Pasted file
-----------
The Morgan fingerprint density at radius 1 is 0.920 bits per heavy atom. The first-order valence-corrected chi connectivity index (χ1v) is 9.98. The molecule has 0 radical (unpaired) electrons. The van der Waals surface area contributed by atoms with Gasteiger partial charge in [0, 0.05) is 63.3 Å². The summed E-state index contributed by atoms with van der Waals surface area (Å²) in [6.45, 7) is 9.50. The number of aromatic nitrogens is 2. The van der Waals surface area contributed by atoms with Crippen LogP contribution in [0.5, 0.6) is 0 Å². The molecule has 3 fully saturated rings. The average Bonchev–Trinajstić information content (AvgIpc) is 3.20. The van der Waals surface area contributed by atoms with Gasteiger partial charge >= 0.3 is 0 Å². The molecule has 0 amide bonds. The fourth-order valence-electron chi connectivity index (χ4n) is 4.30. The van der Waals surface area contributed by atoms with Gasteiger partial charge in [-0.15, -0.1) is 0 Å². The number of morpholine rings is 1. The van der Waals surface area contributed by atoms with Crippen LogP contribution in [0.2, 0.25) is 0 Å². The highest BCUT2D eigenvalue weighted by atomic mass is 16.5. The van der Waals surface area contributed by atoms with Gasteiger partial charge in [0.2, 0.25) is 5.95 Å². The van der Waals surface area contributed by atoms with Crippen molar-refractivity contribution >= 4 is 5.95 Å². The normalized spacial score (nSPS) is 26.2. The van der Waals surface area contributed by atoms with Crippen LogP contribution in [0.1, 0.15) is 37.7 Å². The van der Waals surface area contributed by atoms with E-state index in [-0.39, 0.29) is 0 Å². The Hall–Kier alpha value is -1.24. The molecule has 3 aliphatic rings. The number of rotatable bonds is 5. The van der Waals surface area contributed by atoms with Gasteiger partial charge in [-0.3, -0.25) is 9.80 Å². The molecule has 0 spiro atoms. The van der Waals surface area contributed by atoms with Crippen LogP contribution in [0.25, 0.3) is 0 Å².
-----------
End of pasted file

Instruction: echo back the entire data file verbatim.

The Morgan fingerprint density at radius 1 is 0.920 bits per heavy atom. The first-order valence-corrected chi connectivity index (χ1v) is 9.98. The molecule has 0 radical (unpaired) electrons. The van der Waals surface area contributed by atoms with Gasteiger partial charge in [0, 0.05) is 63.3 Å². The summed E-state index contributed by atoms with van der Waals surface area (Å²) in [6.45, 7) is 9.50. The number of aromatic nitrogens is 2. The van der Waals surface area contributed by atoms with Crippen LogP contribution in [0.5, 0.6) is 0 Å². The molecule has 3 fully saturated rings. The average Bonchev–Trinajstić information content (AvgIpc) is 3.20. The van der Waals surface area contributed by atoms with Gasteiger partial charge >= 0.3 is 0 Å². The molecule has 0 amide bonds. The fourth-order valence-electron chi connectivity index (χ4n) is 4.30. The van der Waals surface area contributed by atoms with Gasteiger partial charge in [-0.15, -0.1) is 0 Å². The number of morpholine rings is 1. The van der Waals surface area contributed by atoms with Crippen LogP contribution in [0.2, 0.25) is 0 Å². The highest BCUT2D eigenvalue weighted by atomic mass is 16.5. The van der Waals surface area contributed by atoms with Gasteiger partial charge in [0.2, 0.25) is 5.95 Å². The van der Waals surface area contributed by atoms with Crippen molar-refractivity contribution >= 4 is 5.95 Å². The normalized spacial score (nSPS) is 26.2. The van der Waals surface area contributed by atoms with Crippen LogP contribution in [0.1, 0.15) is 37.7 Å². The van der Waals surface area contributed by atoms with E-state index in [-0.39, 0.29) is 0 Å². The Hall–Kier alpha value is -1.24. The molecule has 3 aliphatic rings. The number of rotatable bonds is 5. The van der Waals surface area contributed by atoms with Gasteiger partial charge in [-0.3, -0.25) is 9.80 Å². The molecule has 0 spiro atoms. The van der Waals surface area contributed by atoms with Crippen LogP contribution in [0.25, 0.3) is 0 Å².